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Video Shows Ants Mating with Dying, Half-Eaten Queen

We can’t all be picky about our mates, and ants even less so. A new video taken by Adrián Skippy Purkart, a wildlife photographer from Slovakia, shows the ants swarming around repeatedly mating with their dying queen as a crab spider is consuming her head first. Sexy!

“I can’t imagine anything more unpleasant than being sucked dry by a crab spider latched to my skull. Other than the same, but simultaneously being assaulted by a sex-crazed drone swarm,” insect photographer Alex Wild said in a blog post.

The ants, a species called Prenolepis nitens, are a part of the ant genus commonly called the “false honey ants” or “winter ants.” They are drawn to the female even though she is dying because she is still sending out chemical cues, researchers said.

“Mating in insects is facilitated by simple cues and signals. In many insects, including ants, the stimuli that induce males to attempt mating with a female are largely chemical,” ant researcher Walter Tschinkel, of Florida State University, told LiveScience in an email. “Technically, this queen is not yet fully dead, and the chemical signals she emanates are undoubtedly still strong.”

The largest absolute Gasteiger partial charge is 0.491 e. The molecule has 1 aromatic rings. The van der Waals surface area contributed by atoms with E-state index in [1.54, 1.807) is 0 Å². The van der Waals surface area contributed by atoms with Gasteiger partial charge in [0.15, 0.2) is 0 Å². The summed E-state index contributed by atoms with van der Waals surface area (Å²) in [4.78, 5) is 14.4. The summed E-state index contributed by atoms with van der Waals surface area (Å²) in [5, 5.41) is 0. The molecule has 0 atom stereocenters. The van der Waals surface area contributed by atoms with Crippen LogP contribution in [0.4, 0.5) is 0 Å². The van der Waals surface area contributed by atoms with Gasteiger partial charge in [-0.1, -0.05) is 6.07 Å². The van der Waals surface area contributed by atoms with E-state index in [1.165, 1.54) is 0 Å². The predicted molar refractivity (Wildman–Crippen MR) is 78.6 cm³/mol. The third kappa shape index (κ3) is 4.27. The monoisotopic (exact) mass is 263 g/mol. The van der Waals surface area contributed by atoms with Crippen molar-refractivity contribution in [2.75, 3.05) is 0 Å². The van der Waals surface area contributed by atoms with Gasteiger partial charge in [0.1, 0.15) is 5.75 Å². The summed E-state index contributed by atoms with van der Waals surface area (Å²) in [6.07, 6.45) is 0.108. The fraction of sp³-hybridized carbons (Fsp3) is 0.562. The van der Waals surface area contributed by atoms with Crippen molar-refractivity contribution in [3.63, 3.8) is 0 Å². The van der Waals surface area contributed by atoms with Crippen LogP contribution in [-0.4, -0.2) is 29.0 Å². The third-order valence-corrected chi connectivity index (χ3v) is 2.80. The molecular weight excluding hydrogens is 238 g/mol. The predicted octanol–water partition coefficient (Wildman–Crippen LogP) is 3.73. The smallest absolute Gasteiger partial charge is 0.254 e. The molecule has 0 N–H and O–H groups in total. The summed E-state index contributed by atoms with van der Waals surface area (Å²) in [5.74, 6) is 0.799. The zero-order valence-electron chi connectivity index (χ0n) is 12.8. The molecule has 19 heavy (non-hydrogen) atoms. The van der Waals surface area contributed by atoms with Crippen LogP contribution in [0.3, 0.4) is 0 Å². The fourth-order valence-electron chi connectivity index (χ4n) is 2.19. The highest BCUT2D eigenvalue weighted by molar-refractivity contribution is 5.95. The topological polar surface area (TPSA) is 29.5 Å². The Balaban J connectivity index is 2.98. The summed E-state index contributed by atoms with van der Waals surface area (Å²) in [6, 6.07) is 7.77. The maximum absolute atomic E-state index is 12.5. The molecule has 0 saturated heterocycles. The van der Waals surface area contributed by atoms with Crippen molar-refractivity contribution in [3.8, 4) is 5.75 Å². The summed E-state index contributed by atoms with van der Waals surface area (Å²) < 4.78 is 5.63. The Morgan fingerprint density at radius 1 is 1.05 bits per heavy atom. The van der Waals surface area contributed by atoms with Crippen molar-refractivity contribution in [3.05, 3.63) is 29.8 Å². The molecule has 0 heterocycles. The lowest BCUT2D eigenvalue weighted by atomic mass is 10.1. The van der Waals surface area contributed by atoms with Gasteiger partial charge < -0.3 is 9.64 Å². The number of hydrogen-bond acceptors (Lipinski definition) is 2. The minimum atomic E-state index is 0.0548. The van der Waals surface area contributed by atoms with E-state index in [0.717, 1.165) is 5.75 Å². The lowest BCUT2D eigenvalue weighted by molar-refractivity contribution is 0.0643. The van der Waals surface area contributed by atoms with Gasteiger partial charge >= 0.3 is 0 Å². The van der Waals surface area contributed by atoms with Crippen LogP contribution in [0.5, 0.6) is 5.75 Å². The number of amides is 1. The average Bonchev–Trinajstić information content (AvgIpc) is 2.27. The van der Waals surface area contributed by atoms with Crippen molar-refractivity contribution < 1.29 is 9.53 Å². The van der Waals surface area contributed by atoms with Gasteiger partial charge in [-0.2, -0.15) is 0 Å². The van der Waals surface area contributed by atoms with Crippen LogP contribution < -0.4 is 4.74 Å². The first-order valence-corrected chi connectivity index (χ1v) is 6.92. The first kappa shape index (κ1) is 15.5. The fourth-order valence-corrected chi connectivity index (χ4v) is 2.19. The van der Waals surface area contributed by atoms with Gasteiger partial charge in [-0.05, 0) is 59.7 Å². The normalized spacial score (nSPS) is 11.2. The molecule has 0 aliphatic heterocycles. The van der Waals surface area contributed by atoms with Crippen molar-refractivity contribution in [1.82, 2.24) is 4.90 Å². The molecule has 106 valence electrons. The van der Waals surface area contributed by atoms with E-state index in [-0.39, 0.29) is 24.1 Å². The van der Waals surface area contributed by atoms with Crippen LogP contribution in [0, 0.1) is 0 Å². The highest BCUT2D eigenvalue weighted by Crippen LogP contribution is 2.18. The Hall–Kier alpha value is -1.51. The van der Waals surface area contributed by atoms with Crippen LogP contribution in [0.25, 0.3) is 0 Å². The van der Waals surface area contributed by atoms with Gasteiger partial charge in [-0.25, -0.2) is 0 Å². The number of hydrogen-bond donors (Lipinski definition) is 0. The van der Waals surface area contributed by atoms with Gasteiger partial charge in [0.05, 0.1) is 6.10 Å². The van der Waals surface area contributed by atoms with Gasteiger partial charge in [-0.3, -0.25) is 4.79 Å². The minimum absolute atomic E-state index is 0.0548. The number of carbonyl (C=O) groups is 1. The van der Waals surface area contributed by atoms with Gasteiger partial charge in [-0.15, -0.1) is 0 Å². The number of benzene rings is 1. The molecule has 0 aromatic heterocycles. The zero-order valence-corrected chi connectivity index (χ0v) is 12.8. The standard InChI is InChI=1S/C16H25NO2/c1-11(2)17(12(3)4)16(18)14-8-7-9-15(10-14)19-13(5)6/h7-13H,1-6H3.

The video shows how strong the insect’s mating behaviors are — These chemical cues are so strong the male ants are in a frenzy to mate with her, unfazed by her death and even the near presence of the crab spider predator.

“She is probably releasing tons of pheromones and the males are too hopped up on those pheromones to be very discriminating,” researcher Rob Dunn, of North Carolina State University, told LiveScience in an email. “They are wasting time, but the vast majority of male ants die without mating at all, so they aren’t wasting more time than average.”

“I know folks that spend half their waking hours on Facebook,” Tschinkel said. “That has about the same chance of increasing their fitness as does mating with a dead queen.”

You can follow LiveScience staff writer Jennifer Welsh on Twitter @microbelover. Follow LiveScience for the latest in science news and discoveries on Twitter @livescience and on Facebook.

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